It’s Not All Mary Poppins

Motivational Mary

water“Drink up, guys!”

I am a Water Hardass. By the time a child is two, I am expecting them to drink an appropriate amount of water. No juice at Mary’s. Water. Even milk takes second place, because I serve other dairy products routinely and I know they all get all the milk they need at home.

Water is important, but because it’s essentially flavourless, kids raised on the too-sweet North American diet tend to turn their little button noses up at it.

Not here, they don’t. They have to drink half their daily allotment before they get morning and afternoon snack. (At lunch, they have the option of water or milk, in whatever amount they like — including none at all.) With this as the expectation, motivation has to be provided.

“When your water’s all gone, you can have your apple slices. Good job, Timmy! You can have one, two, three apple slices!”

(Appropriate amount of water? Take the child’s body weight in pounds, divide that by two. They should consume that many ounces of water in a day. Of course, there is water in milk and in soups, etc., but I’m trying to engender the healthy habit of drinking water.)

“I’m the fastest drinker!” Timmy is Very Proud.

“You are a fast drinker, but you know what? I know someone who’s even faster!” (Motivation!)

Anna and Emily slurp diligently at their bottles, each assuming I’m talking about them. Timmy is finished. They are not. I know. But hope springs eternal in the toddler breast. Not a whole lot of rationality, but lots and lots of hope.

“You know who?”

No, they don’t. Slurp, slurp, slurp.

“ME! Watch this!”

I fill my pint glass (yes, I drink water from a beer glass; Boddington’s, today). “See how BIG it is?” (A draft pint is 20 ounces. You all know that, right? Sure puts the average water glass in the shade. This is a glass for SERIOUS (water) drinkers.)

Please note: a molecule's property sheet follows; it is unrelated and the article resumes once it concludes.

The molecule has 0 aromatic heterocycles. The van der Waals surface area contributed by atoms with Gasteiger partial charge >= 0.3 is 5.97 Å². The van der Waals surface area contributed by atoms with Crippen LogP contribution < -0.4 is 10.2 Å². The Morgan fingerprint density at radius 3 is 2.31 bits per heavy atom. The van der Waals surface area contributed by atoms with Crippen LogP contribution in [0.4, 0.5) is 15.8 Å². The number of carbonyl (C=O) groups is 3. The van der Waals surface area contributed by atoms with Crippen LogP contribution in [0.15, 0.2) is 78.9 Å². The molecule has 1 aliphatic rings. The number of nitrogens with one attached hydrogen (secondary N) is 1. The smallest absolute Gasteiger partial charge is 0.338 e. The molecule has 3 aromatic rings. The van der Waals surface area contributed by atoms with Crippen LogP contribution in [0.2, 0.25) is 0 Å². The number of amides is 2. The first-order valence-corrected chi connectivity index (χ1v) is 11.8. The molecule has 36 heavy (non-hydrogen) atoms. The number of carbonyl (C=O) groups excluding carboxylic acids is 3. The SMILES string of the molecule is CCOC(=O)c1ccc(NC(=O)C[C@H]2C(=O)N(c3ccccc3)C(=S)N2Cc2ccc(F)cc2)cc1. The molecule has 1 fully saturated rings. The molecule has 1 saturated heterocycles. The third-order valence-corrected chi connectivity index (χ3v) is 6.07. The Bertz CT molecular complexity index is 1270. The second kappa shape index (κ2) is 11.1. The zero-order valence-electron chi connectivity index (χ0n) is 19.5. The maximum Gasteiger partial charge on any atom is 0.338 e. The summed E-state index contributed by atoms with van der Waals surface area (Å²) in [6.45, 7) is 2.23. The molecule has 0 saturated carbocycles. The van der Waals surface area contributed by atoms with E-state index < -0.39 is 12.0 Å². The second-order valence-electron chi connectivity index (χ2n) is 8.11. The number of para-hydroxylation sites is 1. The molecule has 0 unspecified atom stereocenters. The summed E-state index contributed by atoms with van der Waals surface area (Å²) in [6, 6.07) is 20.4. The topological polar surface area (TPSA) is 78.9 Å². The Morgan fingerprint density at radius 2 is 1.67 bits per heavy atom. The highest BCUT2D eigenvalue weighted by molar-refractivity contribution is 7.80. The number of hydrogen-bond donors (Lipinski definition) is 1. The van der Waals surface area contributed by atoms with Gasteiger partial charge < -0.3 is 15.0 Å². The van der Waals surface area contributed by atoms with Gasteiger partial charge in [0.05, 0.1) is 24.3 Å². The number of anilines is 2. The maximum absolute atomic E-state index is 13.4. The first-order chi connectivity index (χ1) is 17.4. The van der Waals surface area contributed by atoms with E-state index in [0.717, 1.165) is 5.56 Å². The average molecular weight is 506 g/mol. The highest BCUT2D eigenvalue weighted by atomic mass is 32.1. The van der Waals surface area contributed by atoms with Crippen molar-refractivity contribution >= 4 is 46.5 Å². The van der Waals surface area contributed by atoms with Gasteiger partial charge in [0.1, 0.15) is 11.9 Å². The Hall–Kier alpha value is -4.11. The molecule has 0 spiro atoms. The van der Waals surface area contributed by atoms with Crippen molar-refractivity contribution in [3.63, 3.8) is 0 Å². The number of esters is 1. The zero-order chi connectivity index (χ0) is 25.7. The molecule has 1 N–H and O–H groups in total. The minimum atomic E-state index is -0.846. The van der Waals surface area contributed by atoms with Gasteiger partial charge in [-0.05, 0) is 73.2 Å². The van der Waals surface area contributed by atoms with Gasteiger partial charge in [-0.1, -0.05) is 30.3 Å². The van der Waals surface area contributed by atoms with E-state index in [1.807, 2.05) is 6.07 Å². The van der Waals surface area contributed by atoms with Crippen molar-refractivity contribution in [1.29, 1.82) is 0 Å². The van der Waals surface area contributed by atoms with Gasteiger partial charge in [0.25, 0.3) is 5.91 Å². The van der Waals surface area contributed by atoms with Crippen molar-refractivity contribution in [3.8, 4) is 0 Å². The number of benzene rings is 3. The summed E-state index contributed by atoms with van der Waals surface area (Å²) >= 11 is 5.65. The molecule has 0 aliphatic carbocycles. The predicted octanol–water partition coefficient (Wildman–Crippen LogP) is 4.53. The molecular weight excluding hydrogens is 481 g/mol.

The girls giggle and slurp.

I lift it, I take a dramatic deeeeeeep breath, and …

… finish that sucker off in about eight large gulps.

The children are suitably impressed. Slurpslurpslurp.

I open my mouth, and let forth the Mother of all Belches. Long, loud and deep.

The children are REALLY impressed. All slurping stops for an astonished moment.

“And when YOU can drink a REALLY BIG glass of water THAT fast, YOU’LL be able to do that, too!”

The girls slurp as if their little lives depend upon it. Timmy tugs my sleeve.

“Can I has some more water, Mary?”

Their parents will be so proud, I’m sure…

November 6, 2008 - Posted by | food, health and safety, manners, Mischief | , , , , , ,


  1. definitely need to work on this with my little guy…the water drinking, not the belching! good motivator, though!

    The kids liked it…

    Comment by Dana | November 6, 2008 | Reply

  2. My whole family needs to drink more…

    My husband and I do fine; my teens, less so. They do know that any headaches they get are almost certainly the result of dehydration, though, and are as likely to reach for a glass of water as a pill. So that’s good!

    Comment by Jill in Atlanta | November 6, 2008 | Reply

  3. This is great – I know we drink a fair bit here – but I need to try and motivate more. Thanks for the tips!

    You’re welcome. I used to do something with my eldest that I could probably not in good conscience recommend to others (but it worked for us!): “magic juice”. Magic juice, you see, was water, and she got to choose the colour her “juice” would be from the four vials of food colouring. One drop into the glass, and — ta-dah! — green or red or blue or yellow “magic juice”. Yup. Food colouring, straight up… Water was much more interesting when it was coloured. I don’t know how long we did this, but it worked to get her switched from juice to water. I learned my lesson from her: the other two didn’t get juice at all until the water habit was established.

    Comment by Anita Kaiser | November 6, 2008 | Reply

  4. I need to get my younger one to drink more water. He will drink it, but he prefers milk. My DH complains that the kids always want water in the car – no matter how short a trip. My fault, I’m sure – I always have it.

    My 12 yo, I have to try to get him to drink juice – OJ with calcium, because he doesn’t drink milk. So 4-6 oz of OJ in the morning and then water the rest of the day. Water is ALL he wants to drink.